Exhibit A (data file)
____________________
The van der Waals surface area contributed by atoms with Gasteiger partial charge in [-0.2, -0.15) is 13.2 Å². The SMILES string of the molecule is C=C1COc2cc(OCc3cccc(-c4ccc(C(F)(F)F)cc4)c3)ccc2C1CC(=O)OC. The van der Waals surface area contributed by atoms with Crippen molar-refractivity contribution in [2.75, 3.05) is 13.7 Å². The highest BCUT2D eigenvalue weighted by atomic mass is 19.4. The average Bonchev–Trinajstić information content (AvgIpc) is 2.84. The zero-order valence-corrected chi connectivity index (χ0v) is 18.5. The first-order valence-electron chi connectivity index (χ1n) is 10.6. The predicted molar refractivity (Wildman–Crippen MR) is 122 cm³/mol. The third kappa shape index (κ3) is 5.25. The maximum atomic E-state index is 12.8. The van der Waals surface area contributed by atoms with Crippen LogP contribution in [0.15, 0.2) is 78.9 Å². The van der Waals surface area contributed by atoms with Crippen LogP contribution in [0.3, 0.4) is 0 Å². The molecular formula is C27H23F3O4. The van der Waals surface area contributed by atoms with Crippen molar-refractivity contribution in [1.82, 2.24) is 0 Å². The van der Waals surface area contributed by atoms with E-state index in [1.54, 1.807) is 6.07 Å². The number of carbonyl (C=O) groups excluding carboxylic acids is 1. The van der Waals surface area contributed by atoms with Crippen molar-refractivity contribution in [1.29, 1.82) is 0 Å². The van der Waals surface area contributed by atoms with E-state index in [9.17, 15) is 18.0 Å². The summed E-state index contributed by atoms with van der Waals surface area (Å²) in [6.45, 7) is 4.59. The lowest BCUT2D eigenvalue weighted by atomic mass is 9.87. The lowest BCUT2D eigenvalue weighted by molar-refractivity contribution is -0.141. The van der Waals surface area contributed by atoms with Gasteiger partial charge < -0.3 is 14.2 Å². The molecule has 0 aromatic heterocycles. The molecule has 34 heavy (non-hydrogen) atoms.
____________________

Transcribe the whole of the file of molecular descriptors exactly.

The van der Waals surface area contributed by atoms with Gasteiger partial charge in [-0.2, -0.15) is 13.2 Å². The SMILES string of the molecule is C=C1COc2cc(OCc3cccc(-c4ccc(C(F)(F)F)cc4)c3)ccc2C1CC(=O)OC. The van der Waals surface area contributed by atoms with Crippen molar-refractivity contribution in [2.75, 3.05) is 13.7 Å². The highest BCUT2D eigenvalue weighted by atomic mass is 19.4. The average Bonchev–Trinajstić information content (AvgIpc) is 2.84. The zero-order valence-corrected chi connectivity index (χ0v) is 18.5. The first-order valence-electron chi connectivity index (χ1n) is 10.6. The predicted molar refractivity (Wildman–Crippen MR) is 122 cm³/mol. The third kappa shape index (κ3) is 5.25. The maximum atomic E-state index is 12.8. The van der Waals surface area contributed by atoms with Crippen LogP contribution in [0.15, 0.2) is 78.9 Å². The van der Waals surface area contributed by atoms with Crippen LogP contribution in [0.3, 0.4) is 0 Å². The molecular formula is C27H23F3O4. The van der Waals surface area contributed by atoms with Crippen molar-refractivity contribution in [1.82, 2.24) is 0 Å². The van der Waals surface area contributed by atoms with E-state index in [1.54, 1.807) is 6.07 Å². The number of carbonyl (C=O) groups excluding carboxylic acids is 1. The van der Waals surface area contributed by atoms with Crippen molar-refractivity contribution in [1.29, 1.82) is 0 Å². The van der Waals surface area contributed by atoms with E-state index in [9.17, 15) is 18.0 Å². The summed E-state index contributed by atoms with van der Waals surface area (Å²) in [6.45, 7) is 4.59. The lowest BCUT2D eigenvalue weighted by atomic mass is 9.87. The lowest BCUT2D eigenvalue weighted by molar-refractivity contribution is -0.141. The van der Waals surface area contributed by atoms with Gasteiger partial charge < -0.3 is 14.2 Å². The molecule has 0 aromatic heterocycles. The molecule has 34 heavy (non-hydrogen) atoms.